OCBP Alumni Of The Week, Edward Lee Carey, The Man Who Started It All

OCBP Alumni Of The Week, Edward Lee Carey, The Man Who Started It All
Edward Lee Carey is pictured on a beach patrol he used to get around the town. Submitted Photo

(Editor’s Note: The following is a series on the men and women who have spent their summers protecting all those who came to Ocean City for fun and safe vacation.)

OCEAN CITY — Edward Lee Carey is the only person to have served on the Ocean City Beach Patrol who can make the claim that not only was he on the patrol, but that he was the patrol – the entire Ocean City Beach Patrol.

Ocean City has been around for years. Since 1875, when the first major hotel was built just off the beach, Ocean City was founded as a haven for visitors seeking fun and relaxation in the sun along the Atlantic Ocean. It was a sleepy little town, with only a couple of places to stay, but it grew steadily as more hotels sprung up season after season. The unusual thing about the growing number of businesses starting up in the coastal town was how many were owned and operated by women. Given the fact that at the turn of the 20th Century, women didn’t even have the right to vote, let alone the freedom to work any job they wanted, it was extremely unusual to have so much of a town and its property owned and operated by women. One of those women business owners was Savannah Dennis. Her mother had built the Dennis Hotel, and Savannah followed in her footsteps, opening up the Del-Mar Hotel.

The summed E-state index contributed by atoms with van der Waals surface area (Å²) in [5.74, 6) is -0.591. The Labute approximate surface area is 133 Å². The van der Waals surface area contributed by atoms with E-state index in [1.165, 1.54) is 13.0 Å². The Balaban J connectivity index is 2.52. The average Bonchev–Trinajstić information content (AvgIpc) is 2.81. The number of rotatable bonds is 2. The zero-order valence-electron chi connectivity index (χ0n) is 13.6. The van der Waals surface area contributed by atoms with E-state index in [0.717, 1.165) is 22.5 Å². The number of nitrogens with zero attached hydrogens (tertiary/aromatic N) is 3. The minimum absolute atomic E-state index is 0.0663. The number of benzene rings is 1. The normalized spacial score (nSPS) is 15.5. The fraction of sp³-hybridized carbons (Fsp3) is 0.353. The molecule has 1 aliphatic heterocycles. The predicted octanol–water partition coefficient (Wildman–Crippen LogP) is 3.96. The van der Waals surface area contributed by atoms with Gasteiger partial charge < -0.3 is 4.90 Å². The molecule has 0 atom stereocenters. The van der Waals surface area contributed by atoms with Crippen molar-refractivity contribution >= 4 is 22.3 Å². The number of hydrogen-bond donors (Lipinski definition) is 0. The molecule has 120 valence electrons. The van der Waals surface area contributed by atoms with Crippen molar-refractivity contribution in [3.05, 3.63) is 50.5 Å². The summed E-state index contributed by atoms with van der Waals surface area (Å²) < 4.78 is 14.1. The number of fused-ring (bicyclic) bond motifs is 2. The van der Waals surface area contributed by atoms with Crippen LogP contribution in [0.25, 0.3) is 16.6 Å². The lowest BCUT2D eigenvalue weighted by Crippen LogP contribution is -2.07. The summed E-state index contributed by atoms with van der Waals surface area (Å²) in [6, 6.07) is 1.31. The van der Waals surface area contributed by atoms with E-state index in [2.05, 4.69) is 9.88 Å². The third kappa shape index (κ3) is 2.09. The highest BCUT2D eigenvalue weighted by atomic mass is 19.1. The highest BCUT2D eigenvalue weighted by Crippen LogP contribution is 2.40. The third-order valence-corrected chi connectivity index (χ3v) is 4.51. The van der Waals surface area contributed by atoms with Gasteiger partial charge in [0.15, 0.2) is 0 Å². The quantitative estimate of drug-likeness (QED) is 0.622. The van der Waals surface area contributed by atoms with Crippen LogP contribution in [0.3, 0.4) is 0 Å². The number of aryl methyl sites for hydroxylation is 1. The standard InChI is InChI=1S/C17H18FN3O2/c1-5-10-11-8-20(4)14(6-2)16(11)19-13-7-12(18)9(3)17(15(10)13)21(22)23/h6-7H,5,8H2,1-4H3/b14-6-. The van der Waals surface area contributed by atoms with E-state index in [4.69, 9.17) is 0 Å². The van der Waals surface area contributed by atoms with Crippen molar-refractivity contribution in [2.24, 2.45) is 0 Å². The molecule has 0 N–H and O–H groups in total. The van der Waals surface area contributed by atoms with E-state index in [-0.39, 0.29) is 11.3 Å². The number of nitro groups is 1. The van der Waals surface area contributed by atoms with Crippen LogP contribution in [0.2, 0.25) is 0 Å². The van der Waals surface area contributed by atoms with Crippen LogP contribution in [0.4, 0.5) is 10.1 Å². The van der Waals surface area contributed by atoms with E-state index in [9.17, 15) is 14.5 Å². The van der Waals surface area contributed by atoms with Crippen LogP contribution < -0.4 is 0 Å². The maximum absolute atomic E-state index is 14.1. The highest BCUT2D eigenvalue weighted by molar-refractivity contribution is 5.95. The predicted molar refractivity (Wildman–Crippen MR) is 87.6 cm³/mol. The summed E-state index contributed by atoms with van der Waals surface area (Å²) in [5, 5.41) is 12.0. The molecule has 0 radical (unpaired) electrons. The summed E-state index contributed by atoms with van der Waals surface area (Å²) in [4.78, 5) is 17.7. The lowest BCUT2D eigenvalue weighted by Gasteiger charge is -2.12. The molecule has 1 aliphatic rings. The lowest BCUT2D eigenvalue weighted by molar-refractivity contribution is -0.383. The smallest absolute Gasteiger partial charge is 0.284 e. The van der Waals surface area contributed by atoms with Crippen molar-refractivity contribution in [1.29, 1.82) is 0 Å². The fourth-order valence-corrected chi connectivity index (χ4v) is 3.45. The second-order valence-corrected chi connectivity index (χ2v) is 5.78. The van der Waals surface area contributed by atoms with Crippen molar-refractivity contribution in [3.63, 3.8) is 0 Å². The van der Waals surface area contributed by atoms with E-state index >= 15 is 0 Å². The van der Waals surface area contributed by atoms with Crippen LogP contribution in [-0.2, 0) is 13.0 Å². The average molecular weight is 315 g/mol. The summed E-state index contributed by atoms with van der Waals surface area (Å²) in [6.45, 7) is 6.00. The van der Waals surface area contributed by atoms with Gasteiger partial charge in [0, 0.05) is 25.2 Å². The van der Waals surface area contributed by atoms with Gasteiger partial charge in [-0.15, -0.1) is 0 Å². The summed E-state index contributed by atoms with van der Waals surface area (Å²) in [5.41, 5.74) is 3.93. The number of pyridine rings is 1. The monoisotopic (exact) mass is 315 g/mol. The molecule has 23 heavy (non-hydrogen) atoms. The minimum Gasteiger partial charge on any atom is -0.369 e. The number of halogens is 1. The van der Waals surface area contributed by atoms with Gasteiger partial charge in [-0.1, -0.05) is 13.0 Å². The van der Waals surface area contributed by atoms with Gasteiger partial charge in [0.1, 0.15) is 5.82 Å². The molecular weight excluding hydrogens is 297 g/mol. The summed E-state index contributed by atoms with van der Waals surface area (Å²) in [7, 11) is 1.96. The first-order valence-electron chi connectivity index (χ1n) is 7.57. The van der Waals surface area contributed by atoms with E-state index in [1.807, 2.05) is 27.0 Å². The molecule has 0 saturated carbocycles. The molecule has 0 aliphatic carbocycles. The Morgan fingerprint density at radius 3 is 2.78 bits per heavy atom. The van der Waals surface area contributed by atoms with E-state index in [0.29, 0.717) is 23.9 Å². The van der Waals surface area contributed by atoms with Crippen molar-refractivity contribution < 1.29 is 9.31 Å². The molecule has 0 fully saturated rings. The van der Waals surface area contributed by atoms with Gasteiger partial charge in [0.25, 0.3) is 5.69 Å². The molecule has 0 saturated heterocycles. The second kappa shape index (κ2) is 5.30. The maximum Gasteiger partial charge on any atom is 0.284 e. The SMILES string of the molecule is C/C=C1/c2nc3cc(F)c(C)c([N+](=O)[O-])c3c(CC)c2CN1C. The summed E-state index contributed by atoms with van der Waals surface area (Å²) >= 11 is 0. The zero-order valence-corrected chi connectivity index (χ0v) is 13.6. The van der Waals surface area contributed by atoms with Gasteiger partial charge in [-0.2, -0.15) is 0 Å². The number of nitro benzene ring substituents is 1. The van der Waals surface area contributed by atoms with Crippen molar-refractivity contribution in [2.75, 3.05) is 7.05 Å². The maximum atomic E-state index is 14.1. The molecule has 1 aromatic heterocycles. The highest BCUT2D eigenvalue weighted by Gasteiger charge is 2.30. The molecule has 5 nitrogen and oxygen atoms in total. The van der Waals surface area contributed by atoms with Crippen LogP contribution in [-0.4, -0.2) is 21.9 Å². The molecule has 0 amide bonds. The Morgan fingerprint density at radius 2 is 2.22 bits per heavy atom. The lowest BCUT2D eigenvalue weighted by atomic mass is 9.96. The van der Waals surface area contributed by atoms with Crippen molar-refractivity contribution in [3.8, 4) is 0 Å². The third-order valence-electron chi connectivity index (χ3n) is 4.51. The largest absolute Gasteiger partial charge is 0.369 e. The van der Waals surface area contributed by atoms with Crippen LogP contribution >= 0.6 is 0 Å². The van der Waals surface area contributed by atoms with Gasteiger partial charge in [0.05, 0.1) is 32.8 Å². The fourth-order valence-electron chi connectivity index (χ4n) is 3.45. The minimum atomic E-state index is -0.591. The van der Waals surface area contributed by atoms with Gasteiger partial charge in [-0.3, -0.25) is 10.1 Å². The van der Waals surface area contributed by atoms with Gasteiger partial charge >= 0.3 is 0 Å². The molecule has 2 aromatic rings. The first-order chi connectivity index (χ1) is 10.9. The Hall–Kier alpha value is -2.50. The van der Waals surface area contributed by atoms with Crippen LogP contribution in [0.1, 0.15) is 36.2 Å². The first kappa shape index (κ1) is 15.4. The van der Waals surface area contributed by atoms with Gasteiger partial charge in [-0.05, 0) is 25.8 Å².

In 1911, Savannah met and married Edward James Carey. The very next year, “Ned” (as he was known around town) and Savannah would welcome their son, Edward Lee Carey.

Edward would become possibly one of the first “Boardwalk kids” in Ocean City. Two years earlier, Savannah and several other business owners had gotten together and invested in the construction of a permanent Boardwalk along the beach. They used to have one that they rolled up at high tide and stored on the porches of the oceanfront hotels, but that proved too difficult to maintain day after day. Now Edward would spend his summer days traveling up and down the five-block walkway, watching as the tourists came and went and studying the ocean in front of him.

He also saw a lot of changes in the sleepy little resort town. As a child he watched as tourists from as far away as Washington, DC were making the trip directly to the beach by train in under six hours. When the 1920’s roared in, it brought a lot of additional wealth and wild times. People had more money and more leisure time, and a lot were heading to the beach to enjoy both. Women’s skirts were going up past their knees on the Boardwalk, jazz music was playing at dance halls, and on the beach the wool bathing suits of the past had made way for lighter cotton ones.

It was a time when people were taking chances in their lives, and that included in the ocean. In the past, few people ever went into the surf past their ankles, if at all. Visitors to the shore these days were starting to go into the waves up to their waist and further. Unfortunately, this meant people were also getting into trouble.

The lifesaving station in town was run by Captain William Purnell of the Coast Guard. It was the station’s job to save lives in the Atlantic, and this meant not only rescuing ships and sailors in distress, but swimmers in view of the station’s watchtower. The surf washed right up to, and often under, the Boardwalk at that time. By the end of the 20’s, the beach had gotten so narrow that bathers began moving up the beach beyond North Division Street and out of the visual range of the Coast Guardsmen in the tower.